Canadian Dollar Touches New 12-Year Low as China Clouds Outlook

  • Odds of a rate cut at central bank's Jan. 20 meeting now 19%
  • China shuts stock market early to stem rout, devalues currency

The Canadian dollar touched a fresh 12-year low and stocks were headed for a bear market plunge as China’s financial turmoil stretched into a fourth day, raising bets the Bank of Canada may cut interest rates as soon as this month to stimulate the economy.

The currency fell against most of its major peers as the price for crude oil, Canada’s biggest export until last year, continued falling. Crude touched it’s own 12-year low of $32.10 per barrel as China devalued its currency for an eighth straight day and then shut its stock market early to stem the market’s sell off.

The odds the Bank of Canada will cut its benchmark interest rate back to match a record low 0.25 percent at its Jan. 20 meeting now stand at almost 20 percent, according to Bloomberg calculations based on trading in overnight index swaps. The odds of a rate cut were as low as 3 percent a month ago.

"We’ve not yet gone over the threshold where they’ll cut again in the next meeting, but I think it’s becoming a very close call," said Adam Cole, head of global foreign-exchange strategy at Royal Bank of Canada in London. "Weakening demand in China is a clear impact on oil prices; oil prices move globally and that has a direct impact on Canada’s exports and the capital spending plans of the companies doing the exporting."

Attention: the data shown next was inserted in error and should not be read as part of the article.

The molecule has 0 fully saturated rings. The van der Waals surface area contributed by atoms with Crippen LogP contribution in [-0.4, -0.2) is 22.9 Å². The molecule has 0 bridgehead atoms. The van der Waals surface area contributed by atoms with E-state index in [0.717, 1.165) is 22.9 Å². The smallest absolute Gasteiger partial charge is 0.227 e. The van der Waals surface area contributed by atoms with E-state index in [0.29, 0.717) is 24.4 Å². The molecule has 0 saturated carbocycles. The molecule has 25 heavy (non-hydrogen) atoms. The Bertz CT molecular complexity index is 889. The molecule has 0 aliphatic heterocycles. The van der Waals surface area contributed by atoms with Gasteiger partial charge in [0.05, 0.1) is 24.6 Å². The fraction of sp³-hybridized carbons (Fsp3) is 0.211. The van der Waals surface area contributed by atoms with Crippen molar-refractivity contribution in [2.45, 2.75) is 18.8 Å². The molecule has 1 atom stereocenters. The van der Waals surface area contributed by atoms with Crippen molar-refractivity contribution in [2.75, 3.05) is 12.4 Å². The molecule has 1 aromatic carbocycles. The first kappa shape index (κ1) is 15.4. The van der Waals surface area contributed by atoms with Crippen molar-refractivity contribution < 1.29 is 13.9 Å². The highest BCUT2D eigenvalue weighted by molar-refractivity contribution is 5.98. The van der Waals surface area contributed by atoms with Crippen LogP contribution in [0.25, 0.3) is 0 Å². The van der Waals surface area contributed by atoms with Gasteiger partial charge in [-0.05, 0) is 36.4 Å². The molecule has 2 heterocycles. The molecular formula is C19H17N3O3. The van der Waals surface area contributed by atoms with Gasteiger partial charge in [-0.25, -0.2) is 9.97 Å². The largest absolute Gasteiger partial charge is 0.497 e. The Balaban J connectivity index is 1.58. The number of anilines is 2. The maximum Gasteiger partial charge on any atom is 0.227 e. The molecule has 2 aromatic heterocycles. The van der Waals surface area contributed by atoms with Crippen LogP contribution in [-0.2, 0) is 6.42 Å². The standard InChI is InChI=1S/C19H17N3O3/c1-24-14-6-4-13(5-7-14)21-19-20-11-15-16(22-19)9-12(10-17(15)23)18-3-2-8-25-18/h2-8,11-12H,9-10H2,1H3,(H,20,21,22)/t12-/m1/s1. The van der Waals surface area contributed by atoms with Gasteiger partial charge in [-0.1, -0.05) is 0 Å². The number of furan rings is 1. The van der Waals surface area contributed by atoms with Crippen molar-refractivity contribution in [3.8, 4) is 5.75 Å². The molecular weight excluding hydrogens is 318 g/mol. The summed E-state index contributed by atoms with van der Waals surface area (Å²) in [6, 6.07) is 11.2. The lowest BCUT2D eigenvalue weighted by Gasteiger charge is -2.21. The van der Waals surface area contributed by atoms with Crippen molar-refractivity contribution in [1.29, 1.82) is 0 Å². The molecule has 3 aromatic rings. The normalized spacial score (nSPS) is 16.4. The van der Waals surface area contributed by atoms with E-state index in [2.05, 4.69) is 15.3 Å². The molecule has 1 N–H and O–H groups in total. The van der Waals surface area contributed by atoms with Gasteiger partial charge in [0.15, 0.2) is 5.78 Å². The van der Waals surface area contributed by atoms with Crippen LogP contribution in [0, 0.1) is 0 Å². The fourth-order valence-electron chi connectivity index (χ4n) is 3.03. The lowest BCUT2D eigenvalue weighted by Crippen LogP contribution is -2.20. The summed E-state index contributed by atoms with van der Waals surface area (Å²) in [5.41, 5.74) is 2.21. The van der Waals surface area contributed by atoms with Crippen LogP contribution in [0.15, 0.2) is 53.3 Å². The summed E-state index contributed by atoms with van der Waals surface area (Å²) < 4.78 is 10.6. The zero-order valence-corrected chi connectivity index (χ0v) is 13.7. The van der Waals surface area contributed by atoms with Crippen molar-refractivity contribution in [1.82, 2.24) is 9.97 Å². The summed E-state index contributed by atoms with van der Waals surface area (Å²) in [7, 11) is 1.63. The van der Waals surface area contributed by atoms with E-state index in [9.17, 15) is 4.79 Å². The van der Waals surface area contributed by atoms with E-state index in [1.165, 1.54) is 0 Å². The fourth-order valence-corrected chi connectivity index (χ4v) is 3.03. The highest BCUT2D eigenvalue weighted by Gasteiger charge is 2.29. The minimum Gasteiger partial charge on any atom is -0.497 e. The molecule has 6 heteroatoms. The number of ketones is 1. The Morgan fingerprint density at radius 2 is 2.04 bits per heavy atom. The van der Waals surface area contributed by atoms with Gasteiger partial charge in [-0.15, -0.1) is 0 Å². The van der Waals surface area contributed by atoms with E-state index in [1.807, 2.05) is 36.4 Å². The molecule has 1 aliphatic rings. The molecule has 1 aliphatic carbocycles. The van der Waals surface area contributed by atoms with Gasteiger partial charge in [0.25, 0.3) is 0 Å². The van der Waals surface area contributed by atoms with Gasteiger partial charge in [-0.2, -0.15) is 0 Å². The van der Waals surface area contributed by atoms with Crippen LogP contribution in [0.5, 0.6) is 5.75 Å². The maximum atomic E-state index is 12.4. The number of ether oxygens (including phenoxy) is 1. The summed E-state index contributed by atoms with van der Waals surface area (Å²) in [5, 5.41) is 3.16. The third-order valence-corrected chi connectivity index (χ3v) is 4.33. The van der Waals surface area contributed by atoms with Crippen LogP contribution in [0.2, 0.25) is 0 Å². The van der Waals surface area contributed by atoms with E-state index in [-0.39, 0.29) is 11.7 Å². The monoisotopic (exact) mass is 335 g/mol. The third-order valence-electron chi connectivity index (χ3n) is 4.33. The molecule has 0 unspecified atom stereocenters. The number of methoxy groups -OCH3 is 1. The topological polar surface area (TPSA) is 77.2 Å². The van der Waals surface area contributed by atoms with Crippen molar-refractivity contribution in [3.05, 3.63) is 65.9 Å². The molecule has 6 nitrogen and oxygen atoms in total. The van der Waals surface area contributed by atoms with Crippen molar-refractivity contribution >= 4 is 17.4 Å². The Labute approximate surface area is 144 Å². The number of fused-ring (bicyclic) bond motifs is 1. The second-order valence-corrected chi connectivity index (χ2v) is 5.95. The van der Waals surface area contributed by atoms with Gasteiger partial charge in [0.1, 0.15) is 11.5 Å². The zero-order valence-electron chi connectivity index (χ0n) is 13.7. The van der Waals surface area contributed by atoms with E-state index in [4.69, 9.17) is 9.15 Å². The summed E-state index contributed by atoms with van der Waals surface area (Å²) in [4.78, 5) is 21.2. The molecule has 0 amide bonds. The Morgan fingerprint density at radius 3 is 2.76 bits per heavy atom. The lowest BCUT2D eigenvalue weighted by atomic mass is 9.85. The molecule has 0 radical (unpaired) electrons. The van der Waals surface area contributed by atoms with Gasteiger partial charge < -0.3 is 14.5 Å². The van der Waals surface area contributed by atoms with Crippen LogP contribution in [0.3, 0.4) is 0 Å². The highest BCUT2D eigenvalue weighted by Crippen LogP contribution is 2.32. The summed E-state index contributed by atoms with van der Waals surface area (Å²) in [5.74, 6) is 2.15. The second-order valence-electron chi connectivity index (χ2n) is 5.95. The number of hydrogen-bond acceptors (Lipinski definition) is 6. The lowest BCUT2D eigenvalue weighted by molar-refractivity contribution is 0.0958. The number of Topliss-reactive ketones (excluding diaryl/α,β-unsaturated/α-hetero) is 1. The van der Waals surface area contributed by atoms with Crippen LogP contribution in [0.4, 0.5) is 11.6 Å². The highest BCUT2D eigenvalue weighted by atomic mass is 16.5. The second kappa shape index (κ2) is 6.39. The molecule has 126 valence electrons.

The loonie, as the Canadian dollar is known for the image of the aquatic bird on the C$1 coin, fell 0.1 percent to C$1.4090 per U.S. dollar at 9 a.m. in Toronto. Earlier it fell 0.7 percent to C$1.4170, the lowest since July 2003. One loonie now buys 70.96 U.S. cents.

In a speech Thursday morning, Bank of Canada Governor Stephen Poloz said he is prepared to deploy “unconventional” tools if needed to curb lingering damage from a slide in oil and other commodity prices, adding the loonie’s drop is no surprise given the fall in oil prices.

Canadian stocks, meanwhile, may enter a bear market decline Thursday as global equities sell off in the wake of the Chinese move to halt trading. A drop of about 200 points in the Standard & Poor’s/TSX Composite Index would push the gauge into a bear market, defined as a 20 percent decline from its 2014 peak.

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